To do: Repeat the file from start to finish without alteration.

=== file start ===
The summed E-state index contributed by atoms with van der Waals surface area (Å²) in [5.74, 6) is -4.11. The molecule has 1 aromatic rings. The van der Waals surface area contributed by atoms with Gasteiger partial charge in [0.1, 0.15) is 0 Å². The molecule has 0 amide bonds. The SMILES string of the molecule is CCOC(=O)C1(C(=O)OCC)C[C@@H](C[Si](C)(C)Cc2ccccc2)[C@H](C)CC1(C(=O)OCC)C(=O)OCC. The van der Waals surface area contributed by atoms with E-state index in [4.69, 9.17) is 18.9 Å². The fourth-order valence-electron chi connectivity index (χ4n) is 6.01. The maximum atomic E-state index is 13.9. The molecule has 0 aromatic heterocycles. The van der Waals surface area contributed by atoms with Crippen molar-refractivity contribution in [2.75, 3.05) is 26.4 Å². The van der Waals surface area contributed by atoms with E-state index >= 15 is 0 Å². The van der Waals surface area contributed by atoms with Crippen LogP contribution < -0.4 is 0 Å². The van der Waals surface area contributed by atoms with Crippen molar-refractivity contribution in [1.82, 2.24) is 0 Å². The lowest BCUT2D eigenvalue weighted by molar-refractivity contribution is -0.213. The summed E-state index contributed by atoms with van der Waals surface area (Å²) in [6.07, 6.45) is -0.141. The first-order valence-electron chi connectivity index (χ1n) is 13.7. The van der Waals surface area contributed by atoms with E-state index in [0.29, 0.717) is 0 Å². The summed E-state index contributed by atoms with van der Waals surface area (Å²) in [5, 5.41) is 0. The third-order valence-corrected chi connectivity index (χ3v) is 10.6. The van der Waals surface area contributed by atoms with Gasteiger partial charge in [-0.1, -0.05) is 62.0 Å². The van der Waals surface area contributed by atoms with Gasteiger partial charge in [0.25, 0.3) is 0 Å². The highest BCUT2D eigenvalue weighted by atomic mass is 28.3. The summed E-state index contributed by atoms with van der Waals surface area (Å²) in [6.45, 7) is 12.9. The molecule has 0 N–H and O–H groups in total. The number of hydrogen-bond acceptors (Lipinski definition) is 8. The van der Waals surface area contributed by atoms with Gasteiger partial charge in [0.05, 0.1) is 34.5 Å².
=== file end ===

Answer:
The summed E-state index contributed by atoms with van der Waals surface area (Å²) in [5.74, 6) is -4.11. The molecule has 1 aromatic rings. The van der Waals surface area contributed by atoms with Gasteiger partial charge in [0.1, 0.15) is 0 Å². The molecule has 0 amide bonds. The SMILES string of the molecule is CCOC(=O)C1(C(=O)OCC)C[C@@H](C[Si](C)(C)Cc2ccccc2)[C@H](C)CC1(C(=O)OCC)C(=O)OCC. The van der Waals surface area contributed by atoms with E-state index in [4.69, 9.17) is 18.9 Å². The fourth-order valence-electron chi connectivity index (χ4n) is 6.01. The maximum atomic E-state index is 13.9. The molecule has 0 aromatic heterocycles. The van der Waals surface area contributed by atoms with Crippen molar-refractivity contribution in [2.75, 3.05) is 26.4 Å². The van der Waals surface area contributed by atoms with E-state index >= 15 is 0 Å². The van der Waals surface area contributed by atoms with Crippen LogP contribution < -0.4 is 0 Å². The van der Waals surface area contributed by atoms with Crippen molar-refractivity contribution in [1.82, 2.24) is 0 Å². The lowest BCUT2D eigenvalue weighted by molar-refractivity contribution is -0.213. The summed E-state index contributed by atoms with van der Waals surface area (Å²) in [6.07, 6.45) is -0.141. The first-order valence-electron chi connectivity index (χ1n) is 13.7. The van der Waals surface area contributed by atoms with E-state index in [0.29, 0.717) is 0 Å². The summed E-state index contributed by atoms with van der Waals surface area (Å²) in [5, 5.41) is 0. The third-order valence-corrected chi connectivity index (χ3v) is 10.6. The van der Waals surface area contributed by atoms with Gasteiger partial charge in [-0.1, -0.05) is 62.0 Å². The van der Waals surface area contributed by atoms with Gasteiger partial charge in [0.25, 0.3) is 0 Å². The highest BCUT2D eigenvalue weighted by atomic mass is 28.3. The summed E-state index contributed by atoms with van der Waals surface area (Å²) in [6.45, 7) is 12.9. The molecule has 0 N–H and O–H groups in total. The number of hydrogen-bond acceptors (Lipinski definition) is 8. The van der Waals surface area contributed by atoms with Gasteiger partial charge in [0.05, 0.1) is 34.5 Å².